Candidates make a final pitch to Cheshire County voters
Jaffrey Selectman Don MacIsaac asks candidates for state representative in Cheshire County District 14 and District 9 if they will make restoring a state-aid grant to help fund Jaffrey's new wastewater treatment facility a top priority, if they are elected.
(Staff photo by Alyssa Dandrea)
Nearly 50 voters turned out Tuesday night to hear from six candidates, who are vying for three seats in the state's House of Representatives.
(Staff photo by Alyssa Dandrea)
JAFFREY — Six candidates for seats in the state’s House of Representatives made a final pitch to voters Tuesday during a Candidates’ Night, co-sponsored by the Jaffrey Chamber of Commerce and the Jaffrey Woman’s Club.
The event drew a large crowd of voters, who came ready with questions for the Cheshire County District 14 and District 9 candidates on a wide range of topics, including education, job growth, state grants, health care and increasing county costs.
During the nearly two-hour-long event at the Jaffrey Woman’s Club, a few voters and the three Democratic candidates — Harry Young, Dick Ames and Doug Ley, all of Jaffrey — also took the opportunity to question Republican incumbents Frank Sterling and Charlie Moore, both of Jaffrey, about their voting record and what opponents called a lack of bipartisanship in the current House.
Sterling and Young are competing for a seat in the newly configured District 14, which includes Jaffrey, Rindge, Fitzwilliam, Dublin, Harrisville and Roxbury. For District 9, which includes Jaffrey, Dublin, Harrisville, and Roxbury, there are two seats available. Ames and Ley represent the Democratic ticket, while Moore and former state Representative Ray Desmarais are on the Republican ticket.
One of the first voter questions Tuesday night came from Jaffrey Selectman Don MacIsaac, who asked the candidates whether or not they are committed to restoring $6 million in state-aid grant money promised to the town nearly five years ago. The grant was supposed to cover one-third of the construction costs for Jaffrey’s $18 million wastewater treatment facility, but since 2008 the state has dramatically reduced funding for the program.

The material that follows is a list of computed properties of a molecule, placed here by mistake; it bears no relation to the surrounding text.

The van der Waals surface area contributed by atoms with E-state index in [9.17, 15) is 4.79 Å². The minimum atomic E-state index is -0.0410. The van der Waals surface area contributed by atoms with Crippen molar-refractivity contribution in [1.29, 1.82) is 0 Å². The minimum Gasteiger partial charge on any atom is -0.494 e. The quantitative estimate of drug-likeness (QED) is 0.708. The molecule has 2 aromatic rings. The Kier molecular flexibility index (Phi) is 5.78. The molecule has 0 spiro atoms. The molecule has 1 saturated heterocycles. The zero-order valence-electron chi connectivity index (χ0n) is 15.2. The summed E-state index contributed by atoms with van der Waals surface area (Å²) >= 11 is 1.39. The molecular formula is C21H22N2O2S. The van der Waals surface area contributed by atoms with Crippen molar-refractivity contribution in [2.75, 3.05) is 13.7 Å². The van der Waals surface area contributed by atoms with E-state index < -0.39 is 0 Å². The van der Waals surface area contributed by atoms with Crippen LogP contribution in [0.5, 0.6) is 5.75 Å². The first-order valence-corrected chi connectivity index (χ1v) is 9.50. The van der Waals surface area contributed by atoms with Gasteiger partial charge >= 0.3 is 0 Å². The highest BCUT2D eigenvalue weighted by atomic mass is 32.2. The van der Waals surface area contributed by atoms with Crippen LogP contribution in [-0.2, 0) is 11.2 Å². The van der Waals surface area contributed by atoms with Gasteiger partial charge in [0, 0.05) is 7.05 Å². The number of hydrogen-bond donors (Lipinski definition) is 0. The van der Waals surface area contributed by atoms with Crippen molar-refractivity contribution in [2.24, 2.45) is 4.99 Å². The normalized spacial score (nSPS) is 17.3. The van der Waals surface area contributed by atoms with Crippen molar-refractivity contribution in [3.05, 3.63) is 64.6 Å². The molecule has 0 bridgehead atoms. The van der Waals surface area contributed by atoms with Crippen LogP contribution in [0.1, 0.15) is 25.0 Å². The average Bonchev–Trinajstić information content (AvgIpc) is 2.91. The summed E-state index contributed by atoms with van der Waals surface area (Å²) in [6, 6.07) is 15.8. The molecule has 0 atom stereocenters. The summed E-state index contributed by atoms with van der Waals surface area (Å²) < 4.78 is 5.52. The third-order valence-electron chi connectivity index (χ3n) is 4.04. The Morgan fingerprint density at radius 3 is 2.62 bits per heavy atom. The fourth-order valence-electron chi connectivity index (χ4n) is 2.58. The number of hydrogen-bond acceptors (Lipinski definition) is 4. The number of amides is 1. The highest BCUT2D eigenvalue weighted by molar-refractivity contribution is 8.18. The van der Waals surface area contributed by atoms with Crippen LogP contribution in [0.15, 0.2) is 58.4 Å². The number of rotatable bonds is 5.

Each candidate told MacIsaac that the issue is an important one for Jaffrey and that he will advocate to recoup those funds. Ley, who has lived in downtown Jaffrey for 20 years, said his wastewater and water bills in the 1990s were one-third of what they are today.
“I not only know the issue, [but] I pay the issue,” he said.
While candidates from both sides of the political isle made a pitch for education funding, not everyone agreed on how it should be funded or the steps for getting there.
Too many of New Hampshire’s college graduates leave the state after earning their degree because there are no jobs for them here, Sterling said. He added that offering incentives to businesses so they stay or relocate to New Hampshire is key to job creation in the state.
But Young, Ames and Lay called out Sterling and Moore on the recent cuts in state aid to New Hampshire’s public universities and noted that college education costs are some of the highest in the country.
Amidst the political attacks and disagreements between the parties, however, Chandler “Tuck” Gilbert of Jaffrey told the candidates to put the issues aside for a moment, asking, “What does it mean to be a state representative?”
While each candidate differed slightly in his response, all admitted one thing: They don’t know all the solutions. Input from voters and fellow legislators, they said, is a critical part of the political process and what will keep New Hampshire moving forward.